Ms. Brewer, who has become something of a conservative icon for her aggressive opposition to Mr. Obama’s policies, surprised many Legislature watchers at her State of the State address last week by saying she wanted to expand the state’s Medicaid program to include anyone who makes up to 133 percent of the federal poverty level, or $14,856 for an individual. The risk if Arizona does otherwise, she said, is losing the federal funds and the health care jobs that come with the changes.
It could be simply a case of math trumping ideology: In 2014, the first full year of the expansion, Arizona stands to gain $1.6 billion in federal matching funds, Ms. Brewer said. (The federal government would cover the full cost of the new beneficiaries in the early years and 90 percent of the cost after 2020.)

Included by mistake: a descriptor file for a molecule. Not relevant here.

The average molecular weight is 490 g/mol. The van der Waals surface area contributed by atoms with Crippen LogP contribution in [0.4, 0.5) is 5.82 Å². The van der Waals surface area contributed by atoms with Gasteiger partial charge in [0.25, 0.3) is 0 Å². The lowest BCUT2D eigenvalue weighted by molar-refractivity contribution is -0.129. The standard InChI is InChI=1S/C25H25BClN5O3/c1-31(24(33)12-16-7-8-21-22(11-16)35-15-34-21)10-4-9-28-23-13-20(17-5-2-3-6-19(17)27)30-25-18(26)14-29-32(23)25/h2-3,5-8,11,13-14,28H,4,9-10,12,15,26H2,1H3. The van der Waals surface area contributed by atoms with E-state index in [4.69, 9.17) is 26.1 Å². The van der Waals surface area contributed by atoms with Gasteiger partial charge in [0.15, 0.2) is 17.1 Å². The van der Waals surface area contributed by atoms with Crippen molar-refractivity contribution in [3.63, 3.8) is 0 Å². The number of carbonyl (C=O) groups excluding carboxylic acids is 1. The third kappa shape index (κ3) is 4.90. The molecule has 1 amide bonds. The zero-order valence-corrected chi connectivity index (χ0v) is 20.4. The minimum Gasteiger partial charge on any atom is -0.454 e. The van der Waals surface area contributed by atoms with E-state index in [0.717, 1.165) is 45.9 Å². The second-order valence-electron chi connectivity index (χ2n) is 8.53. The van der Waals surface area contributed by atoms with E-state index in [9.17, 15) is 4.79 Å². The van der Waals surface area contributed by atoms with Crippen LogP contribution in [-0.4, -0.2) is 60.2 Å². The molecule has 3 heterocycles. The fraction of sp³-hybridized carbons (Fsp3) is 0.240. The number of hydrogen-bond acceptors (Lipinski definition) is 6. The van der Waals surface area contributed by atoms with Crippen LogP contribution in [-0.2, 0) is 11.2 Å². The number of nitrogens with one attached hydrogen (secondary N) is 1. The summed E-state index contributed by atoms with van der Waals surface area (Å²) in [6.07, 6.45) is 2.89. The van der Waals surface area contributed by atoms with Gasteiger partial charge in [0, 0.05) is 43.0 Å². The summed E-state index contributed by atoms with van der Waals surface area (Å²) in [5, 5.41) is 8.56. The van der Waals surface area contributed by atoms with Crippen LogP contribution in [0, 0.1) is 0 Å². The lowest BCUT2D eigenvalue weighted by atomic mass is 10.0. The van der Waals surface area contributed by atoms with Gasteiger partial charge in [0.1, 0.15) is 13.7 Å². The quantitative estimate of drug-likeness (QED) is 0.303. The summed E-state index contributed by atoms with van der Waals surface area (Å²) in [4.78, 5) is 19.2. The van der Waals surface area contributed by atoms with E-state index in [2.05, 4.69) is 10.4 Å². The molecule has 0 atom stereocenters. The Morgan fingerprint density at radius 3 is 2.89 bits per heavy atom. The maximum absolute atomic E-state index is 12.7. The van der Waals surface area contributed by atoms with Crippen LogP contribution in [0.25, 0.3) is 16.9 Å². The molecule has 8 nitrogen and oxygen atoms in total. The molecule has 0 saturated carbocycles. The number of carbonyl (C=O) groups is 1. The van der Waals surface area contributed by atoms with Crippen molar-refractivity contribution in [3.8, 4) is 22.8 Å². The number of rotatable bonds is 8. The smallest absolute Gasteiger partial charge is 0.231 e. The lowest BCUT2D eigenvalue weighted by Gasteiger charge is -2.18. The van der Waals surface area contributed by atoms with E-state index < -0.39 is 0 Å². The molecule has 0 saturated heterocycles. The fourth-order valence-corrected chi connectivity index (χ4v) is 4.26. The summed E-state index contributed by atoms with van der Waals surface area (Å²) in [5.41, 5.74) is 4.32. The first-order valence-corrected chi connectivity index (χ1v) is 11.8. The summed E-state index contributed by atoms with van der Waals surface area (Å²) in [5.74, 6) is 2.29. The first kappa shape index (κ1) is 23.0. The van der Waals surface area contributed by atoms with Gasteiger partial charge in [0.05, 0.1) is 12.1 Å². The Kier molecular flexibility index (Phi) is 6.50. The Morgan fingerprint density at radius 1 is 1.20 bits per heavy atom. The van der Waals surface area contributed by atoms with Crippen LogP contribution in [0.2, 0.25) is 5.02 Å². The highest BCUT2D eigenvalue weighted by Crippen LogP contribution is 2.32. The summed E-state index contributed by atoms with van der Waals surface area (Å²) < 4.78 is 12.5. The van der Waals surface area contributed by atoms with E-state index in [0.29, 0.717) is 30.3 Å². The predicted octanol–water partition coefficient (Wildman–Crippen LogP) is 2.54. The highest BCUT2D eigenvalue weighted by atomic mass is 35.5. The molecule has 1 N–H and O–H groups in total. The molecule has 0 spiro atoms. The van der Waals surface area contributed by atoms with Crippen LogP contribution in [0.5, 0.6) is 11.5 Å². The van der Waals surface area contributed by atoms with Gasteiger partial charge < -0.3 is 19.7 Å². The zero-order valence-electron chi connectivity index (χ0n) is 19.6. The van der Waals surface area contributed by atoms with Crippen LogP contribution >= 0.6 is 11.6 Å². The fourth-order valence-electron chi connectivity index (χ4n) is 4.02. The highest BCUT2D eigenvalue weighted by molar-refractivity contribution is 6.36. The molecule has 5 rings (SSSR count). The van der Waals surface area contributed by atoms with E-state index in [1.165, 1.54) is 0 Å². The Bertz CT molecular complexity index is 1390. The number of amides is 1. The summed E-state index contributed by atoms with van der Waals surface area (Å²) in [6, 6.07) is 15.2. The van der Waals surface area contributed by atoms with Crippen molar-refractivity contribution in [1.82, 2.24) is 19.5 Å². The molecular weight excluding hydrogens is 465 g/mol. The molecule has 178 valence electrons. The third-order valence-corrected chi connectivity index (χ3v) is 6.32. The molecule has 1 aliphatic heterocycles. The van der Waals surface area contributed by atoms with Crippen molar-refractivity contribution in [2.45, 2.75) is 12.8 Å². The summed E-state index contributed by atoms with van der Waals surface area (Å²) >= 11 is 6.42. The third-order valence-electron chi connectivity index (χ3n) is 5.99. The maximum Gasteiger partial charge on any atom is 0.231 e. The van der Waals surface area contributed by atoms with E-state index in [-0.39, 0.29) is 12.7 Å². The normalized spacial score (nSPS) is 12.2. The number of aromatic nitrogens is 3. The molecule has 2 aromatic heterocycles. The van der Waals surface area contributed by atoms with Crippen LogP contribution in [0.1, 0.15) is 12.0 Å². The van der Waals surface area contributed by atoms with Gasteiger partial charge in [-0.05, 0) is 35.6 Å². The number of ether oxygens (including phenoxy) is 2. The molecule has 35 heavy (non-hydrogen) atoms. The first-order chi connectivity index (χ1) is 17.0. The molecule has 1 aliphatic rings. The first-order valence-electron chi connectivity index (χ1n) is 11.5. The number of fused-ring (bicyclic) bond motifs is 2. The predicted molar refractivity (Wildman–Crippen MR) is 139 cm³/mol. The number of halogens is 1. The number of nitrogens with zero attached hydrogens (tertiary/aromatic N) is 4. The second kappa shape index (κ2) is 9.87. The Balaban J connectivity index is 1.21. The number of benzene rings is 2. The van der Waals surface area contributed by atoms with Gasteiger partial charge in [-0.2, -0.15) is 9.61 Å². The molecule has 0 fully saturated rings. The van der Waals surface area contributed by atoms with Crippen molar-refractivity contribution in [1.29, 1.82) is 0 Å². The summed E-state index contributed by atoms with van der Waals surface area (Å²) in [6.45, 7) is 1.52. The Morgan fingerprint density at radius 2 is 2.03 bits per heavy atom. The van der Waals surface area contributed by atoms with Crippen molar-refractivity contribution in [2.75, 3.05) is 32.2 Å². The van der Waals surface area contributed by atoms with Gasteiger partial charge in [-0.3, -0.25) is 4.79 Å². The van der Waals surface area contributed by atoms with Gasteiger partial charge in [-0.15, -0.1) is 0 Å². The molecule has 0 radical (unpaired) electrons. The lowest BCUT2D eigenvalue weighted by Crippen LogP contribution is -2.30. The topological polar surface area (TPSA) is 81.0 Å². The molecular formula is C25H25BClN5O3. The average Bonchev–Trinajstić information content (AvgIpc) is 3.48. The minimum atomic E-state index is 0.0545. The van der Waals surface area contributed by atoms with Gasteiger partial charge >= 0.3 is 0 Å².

This provides some reason to be optimistic that the damage done by the Supreme Court’s limitation of the Medicaid expansion can be contained. Obviously, some states will continue to resist the expansion. But the use of the federal spending power — even when confined to new as opposed to existing spending — upends the usual politics of health care. Providers, normally the most important obstacle to reform, suddenly become a powerful voice on the side of reform. Eventually, even very reactionary state governments are unwilling to pass up federal money over the long-term — immediate complaints followed by quietly taking the funds once the issue has died down is how things usually work. The fact that the very reactionary governor of the last state to implement the original Medicaid program has to be considered an encouraging sign, although any optimism should remain very cautious until we see if she can bring the legislature along.